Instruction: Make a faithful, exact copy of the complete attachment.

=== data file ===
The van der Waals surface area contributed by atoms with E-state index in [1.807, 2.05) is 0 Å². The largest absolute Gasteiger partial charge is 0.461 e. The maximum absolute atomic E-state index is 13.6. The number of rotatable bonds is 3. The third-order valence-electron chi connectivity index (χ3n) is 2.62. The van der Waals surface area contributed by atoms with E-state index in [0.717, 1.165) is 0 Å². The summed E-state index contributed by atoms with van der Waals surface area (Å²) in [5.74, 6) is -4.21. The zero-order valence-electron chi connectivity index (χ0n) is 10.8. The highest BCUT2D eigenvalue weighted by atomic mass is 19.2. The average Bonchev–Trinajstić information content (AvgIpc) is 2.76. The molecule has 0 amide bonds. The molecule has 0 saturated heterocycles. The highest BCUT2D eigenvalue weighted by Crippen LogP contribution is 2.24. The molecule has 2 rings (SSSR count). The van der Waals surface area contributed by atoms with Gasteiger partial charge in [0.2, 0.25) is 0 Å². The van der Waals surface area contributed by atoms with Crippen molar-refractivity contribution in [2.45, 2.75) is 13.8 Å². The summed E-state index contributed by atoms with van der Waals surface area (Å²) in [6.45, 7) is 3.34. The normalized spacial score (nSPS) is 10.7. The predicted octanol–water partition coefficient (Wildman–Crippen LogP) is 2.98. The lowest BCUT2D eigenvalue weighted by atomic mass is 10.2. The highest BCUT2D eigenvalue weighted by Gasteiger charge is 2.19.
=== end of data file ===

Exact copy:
The van der Waals surface area contributed by atoms with E-state index in [1.807, 2.05) is 0 Å². The largest absolute Gasteiger partial charge is 0.461 e. The maximum absolute atomic E-state index is 13.6. The number of rotatable bonds is 3. The third-order valence-electron chi connectivity index (χ3n) is 2.62. The van der Waals surface area contributed by atoms with E-state index in [0.717, 1.165) is 0 Å². The summed E-state index contributed by atoms with van der Waals surface area (Å²) in [5.74, 6) is -4.21. The zero-order valence-electron chi connectivity index (χ0n) is 10.8. The highest BCUT2D eigenvalue weighted by atomic mass is 19.2. The average Bonchev–Trinajstić information content (AvgIpc) is 2.76. The molecule has 0 amide bonds. The molecule has 0 saturated heterocycles. The highest BCUT2D eigenvalue weighted by Crippen LogP contribution is 2.24. The molecule has 2 rings (SSSR count). The van der Waals surface area contributed by atoms with Gasteiger partial charge in [0.2, 0.25) is 0 Å². The van der Waals surface area contributed by atoms with Crippen molar-refractivity contribution in [2.45, 2.75) is 13.8 Å². The summed E-state index contributed by atoms with van der Waals surface area (Å²) in [6.45, 7) is 3.34. The normalized spacial score (nSPS) is 10.7. The predicted octanol–water partition coefficient (Wildman–Crippen LogP) is 2.98. The lowest BCUT2D eigenvalue weighted by atomic mass is 10.2. The highest BCUT2D eigenvalue weighted by Gasteiger charge is 2.19.